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Long after, now unpeopled, and untrod.
All this dark globe the fiend found as he pass'd;
And long he wander'd till at last a gleam
Of dawning light turn'd thitherward in haste
His traveld steps: far distant he descries,
Ascending by degrees magnificent
Up to the wall of heaven, a structure high ;
At top whereof, but far more rich, appear’d
The work as of a kingly palace gate,
With frontispiece of diamond and gold
Imbellish'd ; thick with sparkling orient gems
The portal shone, inimitable on earth
By model or by shading pencil drawn.
The stairs were such as whereon Jacob saw
Angels ascending and descending, bands
Of guardians bright, when he from Esau fled
To Padan-Aram in the field of Luz,
Dreaming by night under the open sky,
And waking cried “ This is the gate of heaven.”
Each stair mysteriously was meant, nor stood
There always, but drawn up to heaven sometimes
Viewless ; and underneath a bright sea flow'd
Of jasper, or of liquid pearl, whereon
Who after came from earth, sailing arrived,
Wafted by angels; or flew o’er the lake,
Rapt in a chariot drawn by fiery steeds.
The stairs were then let down; whether to dare
The fiend by easy ascent, or aggravate
His sad exclusion from the doors of bliss :
Direct against which open'd from beneath,
Just o'er the blissful seat of Paradise,
A passage down to the earth, a passage wide;
Wider by far than that of after times
Over Mount Sion, and, though that were large,
Over the promised land to God so dear ;
By which, to visit oft those happy tribes,
On high behests his angels to and fro
Pass'd frequent, and his eye with choice regard,
From Paneas, the fount of Jordan's flood,
To Beërsaba, where the Holy Land
Borders on Ægypt and the Arabian shore :
So wide the opening seem'd, where bounds were set
To darkness, such as bound the ocean wave.
Satan from hence now on the lower stair,
That scaled by steps of gold to heaven gate,
Looks down with wonder at the sudden view
Of all this world at once. As when a scout,
Through dark and desert ways with peril gone
All night, at last by break of cheerful dawn






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Obtains the brow of some high-climbing hill,
Which to his


discovers unaware
The goodly prospect of some foreign land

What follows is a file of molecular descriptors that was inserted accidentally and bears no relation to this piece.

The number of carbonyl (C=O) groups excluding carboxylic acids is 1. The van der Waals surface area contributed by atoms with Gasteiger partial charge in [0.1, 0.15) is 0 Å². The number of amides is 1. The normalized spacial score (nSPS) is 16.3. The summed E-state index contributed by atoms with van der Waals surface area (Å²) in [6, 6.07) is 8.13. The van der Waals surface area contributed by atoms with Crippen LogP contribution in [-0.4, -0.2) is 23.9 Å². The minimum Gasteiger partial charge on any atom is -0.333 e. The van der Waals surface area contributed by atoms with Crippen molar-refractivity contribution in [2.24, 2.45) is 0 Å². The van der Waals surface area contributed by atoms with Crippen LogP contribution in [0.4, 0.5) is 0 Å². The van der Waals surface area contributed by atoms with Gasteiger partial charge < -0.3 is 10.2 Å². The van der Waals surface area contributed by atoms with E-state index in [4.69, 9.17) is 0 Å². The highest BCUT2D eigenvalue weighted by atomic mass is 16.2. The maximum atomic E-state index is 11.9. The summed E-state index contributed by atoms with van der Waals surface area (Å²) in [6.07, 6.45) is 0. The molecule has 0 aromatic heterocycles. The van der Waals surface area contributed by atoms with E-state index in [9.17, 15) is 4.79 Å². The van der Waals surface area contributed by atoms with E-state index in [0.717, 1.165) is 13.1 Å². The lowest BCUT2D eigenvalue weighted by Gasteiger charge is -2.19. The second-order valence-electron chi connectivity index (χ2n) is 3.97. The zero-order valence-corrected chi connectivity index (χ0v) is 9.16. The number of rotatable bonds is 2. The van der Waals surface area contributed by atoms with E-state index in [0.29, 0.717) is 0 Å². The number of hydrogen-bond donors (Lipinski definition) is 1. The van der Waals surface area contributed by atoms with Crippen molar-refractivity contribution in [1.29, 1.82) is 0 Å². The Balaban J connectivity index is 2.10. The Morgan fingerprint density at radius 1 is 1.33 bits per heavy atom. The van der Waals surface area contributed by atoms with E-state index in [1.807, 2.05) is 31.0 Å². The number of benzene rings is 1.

First seen; or some renown'd metropolis,
With glistering spires and pinnacles adorn'd,
Which now the rising sun gilds with his beams :
Such wonder seized, though after heaven seen,
The spirit malign; but much more envy seized,
At sight of all this world beheld so fair.
Round he surveys", (and well might, where he stood
So high above the circling canopy
Of night's extended shade,) from eastern point
Of Libra to the fleecy star that bears
Andromeda far off Atlantic seas
Beyond the horizon : then from pole to pole
He views in breadth; and without longer pause
Downright into the world's first region throws
His flight precipitant; and winds with ease
Through the pure marble air his oblique way
Amongst innumerable stars, that shone
Stars distant, but nigh hand seem'd other worlds,
Or other worlds they seem’d, or happy isles,
Like those Hesperian gardens, famed of old,
Fortunate fields, and groves and flowery vales,
Thrice happy isles; but who dwelt happy there
He stay'd not to inquire. Above them all,
The golden sun, in splendour likest heaven,
Allured his eye : thither his course he bends
Through the calm firmament; but up or down,
By centre or eccentric, hard to tell,
Or longitude, where the great luminary,
Aloof the vulgar constellations thick,
That from his lordly eye keep distance due,
Dispenses light from far; they as they move
Their starry dance in numbers that compute
Days, months, and years, towards his all-cheering lamp
Turn swift their various motions; or are turn'd
By his magnetic beam, that gently warms
The universe, and to each inward part
With gentle penetration, though unseen,